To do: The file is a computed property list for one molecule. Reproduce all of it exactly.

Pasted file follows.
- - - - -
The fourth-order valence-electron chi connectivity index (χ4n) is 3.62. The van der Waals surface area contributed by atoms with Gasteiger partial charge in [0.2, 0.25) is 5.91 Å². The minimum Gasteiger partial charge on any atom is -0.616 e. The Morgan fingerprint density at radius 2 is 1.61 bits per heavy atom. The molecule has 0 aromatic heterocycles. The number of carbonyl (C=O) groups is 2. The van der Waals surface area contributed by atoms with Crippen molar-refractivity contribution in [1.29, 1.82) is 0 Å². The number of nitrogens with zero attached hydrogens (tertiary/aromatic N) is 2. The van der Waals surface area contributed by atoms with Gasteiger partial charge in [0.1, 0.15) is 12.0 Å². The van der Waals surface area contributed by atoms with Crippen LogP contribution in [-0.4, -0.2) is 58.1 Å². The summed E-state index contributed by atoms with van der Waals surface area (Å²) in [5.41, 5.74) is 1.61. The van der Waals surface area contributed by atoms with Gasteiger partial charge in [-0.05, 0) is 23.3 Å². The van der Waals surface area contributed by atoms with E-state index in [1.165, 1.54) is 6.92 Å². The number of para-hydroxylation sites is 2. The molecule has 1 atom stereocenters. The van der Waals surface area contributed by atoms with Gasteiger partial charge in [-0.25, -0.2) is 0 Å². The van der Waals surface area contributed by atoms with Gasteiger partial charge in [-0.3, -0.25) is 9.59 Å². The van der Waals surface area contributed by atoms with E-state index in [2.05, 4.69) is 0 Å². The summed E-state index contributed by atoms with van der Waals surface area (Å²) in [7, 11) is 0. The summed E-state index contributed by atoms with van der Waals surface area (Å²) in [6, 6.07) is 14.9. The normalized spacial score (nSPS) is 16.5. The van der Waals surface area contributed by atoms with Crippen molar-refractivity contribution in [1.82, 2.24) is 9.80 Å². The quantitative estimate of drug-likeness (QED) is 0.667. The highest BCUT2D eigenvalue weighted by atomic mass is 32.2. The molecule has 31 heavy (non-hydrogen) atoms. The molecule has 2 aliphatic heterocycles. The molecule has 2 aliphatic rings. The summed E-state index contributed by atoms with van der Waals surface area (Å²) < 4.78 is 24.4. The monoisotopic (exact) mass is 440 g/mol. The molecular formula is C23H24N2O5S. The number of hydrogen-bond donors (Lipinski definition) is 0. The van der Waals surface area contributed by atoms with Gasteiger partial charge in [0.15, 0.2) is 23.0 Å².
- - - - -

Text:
The fourth-order valence-electron chi connectivity index (χ4n) is 3.62. The van der Waals surface area contributed by atoms with Gasteiger partial charge in [0.2, 0.25) is 5.91 Å². The minimum Gasteiger partial charge on any atom is -0.616 e. The Morgan fingerprint density at radius 2 is 1.61 bits per heavy atom. The molecule has 0 aromatic heterocycles. The number of carbonyl (C=O) groups is 2. The van der Waals surface area contributed by atoms with Crippen molar-refractivity contribution in [1.29, 1.82) is 0 Å². The number of nitrogens with zero attached hydrogens (tertiary/aromatic N) is 2. The van der Waals surface area contributed by atoms with Gasteiger partial charge in [0.1, 0.15) is 12.0 Å². The van der Waals surface area contributed by atoms with Crippen LogP contribution in [-0.4, -0.2) is 58.1 Å². The summed E-state index contributed by atoms with van der Waals surface area (Å²) in [5.41, 5.74) is 1.61. The van der Waals surface area contributed by atoms with Gasteiger partial charge in [-0.05, 0) is 23.3 Å². The van der Waals surface area contributed by atoms with E-state index in [1.165, 1.54) is 6.92 Å². The number of para-hydroxylation sites is 2. The molecule has 1 atom stereocenters. The van der Waals surface area contributed by atoms with Gasteiger partial charge in [-0.25, -0.2) is 0 Å². The van der Waals surface area contributed by atoms with Gasteiger partial charge in [-0.3, -0.25) is 9.59 Å². The van der Waals surface area contributed by atoms with E-state index in [2.05, 4.69) is 0 Å². The summed E-state index contributed by atoms with van der Waals surface area (Å²) in [7, 11) is 0. The summed E-state index contributed by atoms with van der Waals surface area (Å²) in [6, 6.07) is 14.9. The normalized spacial score (nSPS) is 16.5. The van der Waals surface area contributed by atoms with Crippen molar-refractivity contribution in [1.82, 2.24) is 9.80 Å². The quantitative estimate of drug-likeness (QED) is 0.667. The highest BCUT2D eigenvalue weighted by atomic mass is 32.2. The molecule has 31 heavy (non-hydrogen) atoms. The molecule has 2 aliphatic heterocycles. The molecule has 2 aliphatic rings. The summed E-state index contributed by atoms with van der Waals surface area (Å²) < 4.78 is 24.4. The monoisotopic (exact) mass is 440 g/mol. The molecular formula is C23H24N2O5S. The number of hydrogen-bond donors (Lipinski definition) is 0. The van der Waals surface area contributed by atoms with Gasteiger partial charge in [0.15, 0.2) is 23.0 Å².